It's completely unreasonable for them to do so. Even if it were a completely privatized fire department, they would be expected to act positively in that situation if they were the only viable firefighting entity in the area.As for the fire situation in the OP - I think it's harder for people to wrap their head around this when emergency services/first responders are seen as a common resource. Police/firefighters/EMS, etc. There is something that seems unfair or uncaring about denying these services to people when the resources are available. Maybe that is just an environmental response when you are taught something is a 'basic right' or you assume will always be readily available to you. So it's hard to wrap my head around denying the 'service' even though I understand intellectually that the fee, which is in lieu of a tax, had not been paid. Also, I can't see firefighters in the states not saving a home because the owners have obviously not been paying their taxes or are say, "undocumented workers" aka illegal immigrants.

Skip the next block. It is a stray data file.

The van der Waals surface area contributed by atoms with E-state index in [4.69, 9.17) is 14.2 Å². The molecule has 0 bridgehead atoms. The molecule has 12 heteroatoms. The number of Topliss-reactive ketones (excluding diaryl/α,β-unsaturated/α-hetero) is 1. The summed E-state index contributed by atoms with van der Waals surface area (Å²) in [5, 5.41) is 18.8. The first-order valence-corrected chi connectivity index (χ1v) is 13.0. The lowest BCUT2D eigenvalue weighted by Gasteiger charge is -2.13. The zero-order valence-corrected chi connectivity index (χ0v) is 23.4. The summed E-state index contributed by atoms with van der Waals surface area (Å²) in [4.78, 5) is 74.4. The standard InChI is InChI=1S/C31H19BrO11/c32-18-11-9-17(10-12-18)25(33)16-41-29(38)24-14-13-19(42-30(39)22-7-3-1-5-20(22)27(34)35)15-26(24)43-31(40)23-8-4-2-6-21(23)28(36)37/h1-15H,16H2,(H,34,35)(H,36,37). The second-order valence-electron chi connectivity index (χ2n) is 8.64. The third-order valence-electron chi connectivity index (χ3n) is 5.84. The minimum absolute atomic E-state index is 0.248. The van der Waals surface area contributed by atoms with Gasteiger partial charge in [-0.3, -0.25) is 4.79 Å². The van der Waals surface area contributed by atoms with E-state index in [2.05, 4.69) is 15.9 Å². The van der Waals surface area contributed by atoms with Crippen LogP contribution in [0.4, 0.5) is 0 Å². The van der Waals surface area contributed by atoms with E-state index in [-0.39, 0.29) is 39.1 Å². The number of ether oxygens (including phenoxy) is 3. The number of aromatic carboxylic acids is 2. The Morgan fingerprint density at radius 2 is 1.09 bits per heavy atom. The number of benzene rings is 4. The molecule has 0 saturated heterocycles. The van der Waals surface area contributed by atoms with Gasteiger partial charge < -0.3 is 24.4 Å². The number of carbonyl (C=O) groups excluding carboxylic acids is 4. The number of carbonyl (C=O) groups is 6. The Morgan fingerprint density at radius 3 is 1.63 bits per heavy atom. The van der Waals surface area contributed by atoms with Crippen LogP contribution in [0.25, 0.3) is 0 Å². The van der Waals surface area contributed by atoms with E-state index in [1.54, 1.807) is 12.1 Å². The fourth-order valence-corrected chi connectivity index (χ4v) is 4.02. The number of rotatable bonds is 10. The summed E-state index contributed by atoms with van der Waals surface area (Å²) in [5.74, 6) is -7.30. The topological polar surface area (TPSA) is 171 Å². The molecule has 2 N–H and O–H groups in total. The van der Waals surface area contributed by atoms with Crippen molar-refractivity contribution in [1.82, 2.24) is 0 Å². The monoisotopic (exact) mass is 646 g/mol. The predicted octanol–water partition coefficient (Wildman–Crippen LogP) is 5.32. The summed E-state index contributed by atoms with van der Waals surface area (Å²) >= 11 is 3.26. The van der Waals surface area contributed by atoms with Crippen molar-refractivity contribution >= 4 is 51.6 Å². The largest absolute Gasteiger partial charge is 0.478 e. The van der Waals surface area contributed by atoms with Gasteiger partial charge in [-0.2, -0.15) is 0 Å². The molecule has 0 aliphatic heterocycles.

People naturally want to reward those who help them, especially if they were in fear of their lives.I remember the fire department had to come out to our house many years ago and kick down our door to respond to a kitchen fire. My mom kept trying to give the firefighters money, for lunch I think, which shocked me. Even as a child I knew something was wrong with a public employee accepting money like that - I remember thinking "Mom, you don't have to do that, that's their job"